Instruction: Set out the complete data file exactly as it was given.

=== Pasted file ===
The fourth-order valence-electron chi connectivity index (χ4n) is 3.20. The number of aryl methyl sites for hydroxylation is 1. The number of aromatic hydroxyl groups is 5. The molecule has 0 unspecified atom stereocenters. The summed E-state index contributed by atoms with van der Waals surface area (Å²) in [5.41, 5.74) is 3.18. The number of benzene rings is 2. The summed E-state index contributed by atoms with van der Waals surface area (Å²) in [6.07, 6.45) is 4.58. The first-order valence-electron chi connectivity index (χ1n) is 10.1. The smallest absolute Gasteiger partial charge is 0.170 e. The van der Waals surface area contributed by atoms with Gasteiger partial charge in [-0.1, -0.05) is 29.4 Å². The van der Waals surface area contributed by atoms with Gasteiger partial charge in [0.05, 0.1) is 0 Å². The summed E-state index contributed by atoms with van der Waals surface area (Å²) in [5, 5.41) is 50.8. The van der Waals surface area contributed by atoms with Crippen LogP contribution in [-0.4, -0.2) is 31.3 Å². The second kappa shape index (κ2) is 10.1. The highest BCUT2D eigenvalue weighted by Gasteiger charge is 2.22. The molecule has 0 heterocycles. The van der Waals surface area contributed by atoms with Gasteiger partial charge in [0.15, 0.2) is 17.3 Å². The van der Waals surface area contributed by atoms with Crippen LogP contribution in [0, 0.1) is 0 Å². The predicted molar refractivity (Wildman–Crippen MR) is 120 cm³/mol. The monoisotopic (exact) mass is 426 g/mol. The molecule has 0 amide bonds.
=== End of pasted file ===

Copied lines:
The fourth-order valence-electron chi connectivity index (χ4n) is 3.20. The number of aryl methyl sites for hydroxylation is 1. The number of aromatic hydroxyl groups is 5. The molecule has 0 unspecified atom stereocenters. The summed E-state index contributed by atoms with van der Waals surface area (Å²) in [5.41, 5.74) is 3.18. The number of benzene rings is 2. The summed E-state index contributed by atoms with van der Waals surface area (Å²) in [6.07, 6.45) is 4.58. The first-order valence-electron chi connectivity index (χ1n) is 10.1. The smallest absolute Gasteiger partial charge is 0.170 e. The van der Waals surface area contributed by atoms with Gasteiger partial charge in [-0.1, -0.05) is 29.4 Å². The van der Waals surface area contributed by atoms with Gasteiger partial charge in [0.05, 0.1) is 0 Å². The summed E-state index contributed by atoms with van der Waals surface area (Å²) in [5, 5.41) is 50.8. The van der Waals surface area contributed by atoms with Crippen LogP contribution in [-0.4, -0.2) is 31.3 Å². The second kappa shape index (κ2) is 10.1. The highest BCUT2D eigenvalue weighted by Gasteiger charge is 2.22. The molecule has 0 heterocycles. The van der Waals surface area contributed by atoms with Gasteiger partial charge in [0.15, 0.2) is 17.3 Å². The van der Waals surface area contributed by atoms with Crippen LogP contribution in [0, 0.1) is 0 Å². The predicted molar refractivity (Wildman–Crippen MR) is 120 cm³/mol. The monoisotopic (exact) mass is 426 g/mol. The molecule has 0 amide bonds.